published De Trinitatis Erroribus (Concerning Trinitarian Errors)

published pamphlet Dialogorum de Trinitate libri duo (Two Books of Dialogue Concerning the Trinity)

May 1532
Inquisition at Zaragoza , Spain takes action against him

June 1532
decree by the Inquisition for his apprehension is issued at Toulouse

in Paris studying medicine and working as professor of mathematics; failed to meet with the young John Calvin to debate theological issues

graduates from the University of Paris after studying geography and medicine

may have earned medical degree from University of Montpellier

edited Pagnini Bible in seven volumes

correspondence with Calvin; manuscript of Christianismi Resitutio (The

Restitution of Christianity) sent to Calvin; Calvin corresponded with Farel, Calvin's long time friend, advisor, and first Reformer in Geneva concerning Servetus' writings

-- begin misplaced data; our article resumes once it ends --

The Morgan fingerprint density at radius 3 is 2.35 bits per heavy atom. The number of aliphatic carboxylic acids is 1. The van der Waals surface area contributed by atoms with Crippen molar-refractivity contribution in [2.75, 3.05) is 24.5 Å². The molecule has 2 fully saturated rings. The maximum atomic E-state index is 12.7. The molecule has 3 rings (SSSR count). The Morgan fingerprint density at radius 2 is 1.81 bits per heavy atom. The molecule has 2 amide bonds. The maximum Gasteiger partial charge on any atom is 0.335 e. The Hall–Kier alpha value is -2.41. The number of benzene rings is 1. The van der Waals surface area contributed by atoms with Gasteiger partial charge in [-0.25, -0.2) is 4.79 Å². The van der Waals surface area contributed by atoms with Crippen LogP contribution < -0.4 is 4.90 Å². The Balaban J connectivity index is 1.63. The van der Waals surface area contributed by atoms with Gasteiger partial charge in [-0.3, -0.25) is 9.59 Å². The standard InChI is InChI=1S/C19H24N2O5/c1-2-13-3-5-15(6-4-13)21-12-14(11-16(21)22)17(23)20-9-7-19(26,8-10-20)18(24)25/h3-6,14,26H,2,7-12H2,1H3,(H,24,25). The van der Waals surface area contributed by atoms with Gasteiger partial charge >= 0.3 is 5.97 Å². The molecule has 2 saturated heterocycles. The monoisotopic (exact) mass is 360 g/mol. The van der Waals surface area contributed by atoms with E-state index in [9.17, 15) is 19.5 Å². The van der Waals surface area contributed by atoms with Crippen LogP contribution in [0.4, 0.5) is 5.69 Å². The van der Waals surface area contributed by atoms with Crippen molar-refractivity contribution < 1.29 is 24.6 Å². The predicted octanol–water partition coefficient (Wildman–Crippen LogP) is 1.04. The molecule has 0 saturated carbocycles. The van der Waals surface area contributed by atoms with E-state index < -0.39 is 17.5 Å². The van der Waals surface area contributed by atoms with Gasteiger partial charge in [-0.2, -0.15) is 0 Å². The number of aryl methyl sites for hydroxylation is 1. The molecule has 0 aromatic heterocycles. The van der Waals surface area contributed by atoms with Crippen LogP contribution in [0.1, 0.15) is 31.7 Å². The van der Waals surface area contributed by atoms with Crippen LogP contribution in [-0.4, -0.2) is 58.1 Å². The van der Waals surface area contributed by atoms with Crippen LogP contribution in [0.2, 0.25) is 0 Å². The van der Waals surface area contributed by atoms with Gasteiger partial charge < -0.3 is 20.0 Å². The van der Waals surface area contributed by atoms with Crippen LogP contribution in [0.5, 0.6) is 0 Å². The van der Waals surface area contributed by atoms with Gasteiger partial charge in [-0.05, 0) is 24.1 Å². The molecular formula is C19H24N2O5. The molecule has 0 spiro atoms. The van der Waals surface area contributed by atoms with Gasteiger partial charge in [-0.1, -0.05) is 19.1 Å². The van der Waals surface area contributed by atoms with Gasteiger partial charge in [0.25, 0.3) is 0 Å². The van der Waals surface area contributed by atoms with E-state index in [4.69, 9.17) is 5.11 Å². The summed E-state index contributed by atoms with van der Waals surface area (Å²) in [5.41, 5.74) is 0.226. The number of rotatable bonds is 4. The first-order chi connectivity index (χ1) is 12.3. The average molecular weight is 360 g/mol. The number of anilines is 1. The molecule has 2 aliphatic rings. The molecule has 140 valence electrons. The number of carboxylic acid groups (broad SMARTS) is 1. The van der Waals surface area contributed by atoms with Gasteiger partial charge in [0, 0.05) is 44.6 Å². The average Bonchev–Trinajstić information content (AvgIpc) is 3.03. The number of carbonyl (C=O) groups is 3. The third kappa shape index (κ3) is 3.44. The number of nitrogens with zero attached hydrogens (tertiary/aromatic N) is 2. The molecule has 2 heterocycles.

January 3, 1553
Christianismi Restitutio
printed in Lyon ;

February 26, 1553
Through a letter written by the Genevan Guillaume de Trie, a cousin to the printer in Lyon, Servetus is exposed in Vienne, a French city near Lyon ,

March 15-17, 1553
interrogated in Vienne

April 4, 1553
imprisoned in Vienne

April 7, 1553
escapes from prison in Vienne

June 17, 1553
condemned to death (in absentia) in Vienne by the French Catholic Inquisition

August 13, 1553
on route to Italy he lodged overnight in Geneva but was recognized and at Calvin's request was imprisoned by the city magistrates

October 26, 1553
condemned to death by Council of Geneva

October 27, 1553
informed about condemnation and burned at the stake

December 23, 1553
posthumous condemnation of Servetus by the ecclesiastical court and Archbishop of Vienne

February 1554
publication of Calvin's book, Defensio Orthodoxae Fidei (Defense of the True Faith)